Calculating SEO Cost
In order for these formulas to work, you must know your SEO investment. To do this, you need to add up all the costs associated with your SEO efforts. These may include:
- In-house SEO team: This is the team that works on your SEO efforts, including any website developers or copywriters. If these professionals work on other aspects of your business, break down their daily or hourly rate and determine how much of that time is spent on SEO.
- Tools: Any tools you use for SEO efforts, such as keyword research tools, Google Analytics, or content ranking tools, need to be part of this figure.
- Freelance or agency help: If you hire an agency to help with your SEO, add their fees to your costs.
Add all of this up to determine your total SEO costs.
Don’t Neglect to Calculate the Cost of Inaction
Using the formulas above, you can figure the cost and ROI of SEO efforts. Yet there’s another cost worth considering in this discussion, and that’s the cost of inaction.
You can choose not to invest in SEO. In fact, if you do, you’re in good company. Around half of all businesses don’t invest in SEO.
But being in good company doesn’t mean you’re achieving success. Remember, a high percentage of today’s purchases involve some sort of online search. If you’re not showing up in those searches, you’re losing money.
When you don’t invest in SEO, you lose potential revenue in three distinct ways:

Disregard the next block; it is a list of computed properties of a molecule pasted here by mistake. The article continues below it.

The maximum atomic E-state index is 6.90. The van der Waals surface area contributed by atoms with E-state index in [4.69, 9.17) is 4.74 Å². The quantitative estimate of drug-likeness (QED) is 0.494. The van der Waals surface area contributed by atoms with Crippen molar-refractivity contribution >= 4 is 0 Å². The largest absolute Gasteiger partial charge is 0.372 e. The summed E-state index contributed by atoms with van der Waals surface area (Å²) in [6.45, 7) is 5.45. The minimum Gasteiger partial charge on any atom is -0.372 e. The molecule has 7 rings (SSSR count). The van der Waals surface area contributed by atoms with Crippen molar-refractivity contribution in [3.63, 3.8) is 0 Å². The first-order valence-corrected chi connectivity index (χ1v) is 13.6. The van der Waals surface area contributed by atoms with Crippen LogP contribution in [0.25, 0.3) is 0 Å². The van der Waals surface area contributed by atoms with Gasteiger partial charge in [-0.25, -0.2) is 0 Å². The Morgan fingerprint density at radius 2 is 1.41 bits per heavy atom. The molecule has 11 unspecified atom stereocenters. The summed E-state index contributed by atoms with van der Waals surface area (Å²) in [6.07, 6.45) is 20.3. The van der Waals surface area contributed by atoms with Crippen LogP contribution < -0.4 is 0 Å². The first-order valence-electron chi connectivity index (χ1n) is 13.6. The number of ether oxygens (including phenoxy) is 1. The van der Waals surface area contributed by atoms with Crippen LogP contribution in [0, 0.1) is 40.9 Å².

Lost SERPs Position
When you don’t invest in SEO, you lose in the Search Engine Results Page or SERPs. Your competition that is investing in SEO doesn’t, and they get the organic traffic you’re missing out on. You don’t want to be on the second page of Google search.
Stagnation or Deterioration of Your Site
If you aren’t working on SEO, your site is going to stagnate. Other pressing issues will pull your attention away from keeping your site dynamic and current, and it will become outdated quickly. Sometimes, the neglect of your site causes it to deteriorate, and this hurts your brand.
Links to your site from other sites are a great way to boost your SEO efforts, but a stagnant, outdated site is not going to get links. Your link profile will suffer, and this will further hurt your positioning in the SERPs – especially if your competitors are racking up the backlinks.
Putting a monetary amount on the cost of inaction is challenging but still worth considering. Not only do you lose the ROI of solid SEO efforts, but you lose further by hurting your overall online presence and missing out on organic leads that could be helping your business grow.
The Bottom Line – SEO Pays
So what is the return on investment for SEO? The answer is going to be different for every business, but the bottom line is this – when you invest in quality SEO, you get your money back through better leads that turn into paying customers.
The cost of inaction is simply too high to ignore this tool. Are you looking for help to outshine your competition with improved SEO? Reach out to the Engenius team today!